When we build a data-to-text system, we often need to build data (analytics) components as well as linguistic components. Building these components usually requires some collaborations between data scientists (who understand analytics, machine learning, etc) and domain experts (who understand which analytical insights are useful, and also potential problems in the data), and also a lot of care and attention to detail. Testing analytics in particular is often very hard, since it requires careful checking of the result of the analytics against the source data. Which is a pain even in something like sports stories, and a much bigger hassle in contexts where we run sophisticated analytical algorithms on complex medical, engineering, or financial data (there are some good “war stories” about this from Arria, but unfortunately they are commercially confidential). Anyways, in my experience building the analytics side of a data-to-text system is usually more work than building the linguistic side.
The need for care and attention to detail was brought home to me recently when a student who is building the analytics side of a data-to-text system showed me some preliminary work he had done, which he was very excited about. I gently pointed out to him that some of his results made no sense (eg, an average value which was higher than any of the values being averaged) and that he had not properly considered outliers and strange patterns which probably reflected data quality problems (eg, constant (flat-line) values in a time-series for something which should vary over time). A bit chastened he went off to redo his analysis with careful checking of his logic and consideration of outliers. Well, this is part of my job, to educate students about this sort of thing.
What worries me, though, is that I see a growing attitude in both commercial and academic contexts that you dont need to be careful about data science and analysis. In commercial contexts you see companies whose marketing literature basically claim that all you need to do is throw your data into a super amazing AI deep learning tool, which will auto-magically give you amazing insights. These companies know better (and in fact often give quite sensible advice in technical material aimed at engineers), but the top-level marketing pitch is “you dont need data scientists, our tool lets anyone easily build an amazing analytics/ML system”.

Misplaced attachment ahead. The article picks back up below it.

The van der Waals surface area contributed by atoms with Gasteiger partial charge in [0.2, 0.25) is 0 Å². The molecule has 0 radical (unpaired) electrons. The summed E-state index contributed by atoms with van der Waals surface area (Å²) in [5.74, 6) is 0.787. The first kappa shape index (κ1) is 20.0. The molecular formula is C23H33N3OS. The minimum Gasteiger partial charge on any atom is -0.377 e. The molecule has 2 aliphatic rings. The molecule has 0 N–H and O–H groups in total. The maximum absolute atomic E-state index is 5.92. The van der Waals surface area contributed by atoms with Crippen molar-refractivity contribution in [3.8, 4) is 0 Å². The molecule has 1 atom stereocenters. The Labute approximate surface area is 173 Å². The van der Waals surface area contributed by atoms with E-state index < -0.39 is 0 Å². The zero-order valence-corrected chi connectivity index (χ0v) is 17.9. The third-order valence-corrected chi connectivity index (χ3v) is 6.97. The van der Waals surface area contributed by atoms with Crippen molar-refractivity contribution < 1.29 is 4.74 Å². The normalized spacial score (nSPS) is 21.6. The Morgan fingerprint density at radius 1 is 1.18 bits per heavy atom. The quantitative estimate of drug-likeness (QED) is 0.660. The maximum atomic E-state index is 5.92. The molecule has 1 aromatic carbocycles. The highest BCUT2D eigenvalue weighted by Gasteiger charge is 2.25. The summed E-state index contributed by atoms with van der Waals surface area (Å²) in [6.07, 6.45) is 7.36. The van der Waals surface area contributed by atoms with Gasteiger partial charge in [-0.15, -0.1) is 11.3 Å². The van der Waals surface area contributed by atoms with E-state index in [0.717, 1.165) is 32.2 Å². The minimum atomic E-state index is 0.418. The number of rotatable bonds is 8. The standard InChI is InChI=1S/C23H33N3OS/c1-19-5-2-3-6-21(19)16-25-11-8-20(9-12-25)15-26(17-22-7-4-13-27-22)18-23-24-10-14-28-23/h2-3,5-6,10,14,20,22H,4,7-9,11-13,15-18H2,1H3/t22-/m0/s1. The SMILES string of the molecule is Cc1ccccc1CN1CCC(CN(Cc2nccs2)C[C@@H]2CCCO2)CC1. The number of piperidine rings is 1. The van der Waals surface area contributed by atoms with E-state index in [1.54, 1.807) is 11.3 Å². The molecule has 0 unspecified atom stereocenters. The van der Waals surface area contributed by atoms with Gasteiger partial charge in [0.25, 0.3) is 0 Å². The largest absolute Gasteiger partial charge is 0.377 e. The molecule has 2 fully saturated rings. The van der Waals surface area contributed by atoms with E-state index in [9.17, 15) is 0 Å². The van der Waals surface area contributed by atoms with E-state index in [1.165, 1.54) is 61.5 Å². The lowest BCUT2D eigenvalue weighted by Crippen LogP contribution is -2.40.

On the academic side, I strongly suspect that a lot of academics are not very careful about data science, including statistical analysis of experimental results. This is perhaps encouraged by a reviewing processing in CS/AI/NLP venues (medicine is different) where reviewers tend to assume that all analyses presented in a paper are correct, either because they dont have access to the underlying data, or because carefully checking the analyses would be an enormous amount of work. Which unfortunately means that if an excited author make the kind of mistakes that my student made, there is a small chance that reviewers will detect the problem and reject the paper on this basis, but probably a larger chance that the paper will be accepted because reviewers wont notice the mistakes but will be impressed by the unexpected numbers and insights reported in the paper.
So if you are doing data science, for building the analytics part of a data-to-text system, analysing experiment results, or any other purpose, make sure you do this carefully! And if you see amazing and surprising results, your first thought should be “did I make a mistake or ignore data quality issues”, not “wow, I’ve discovered something amazing, what are its implications”.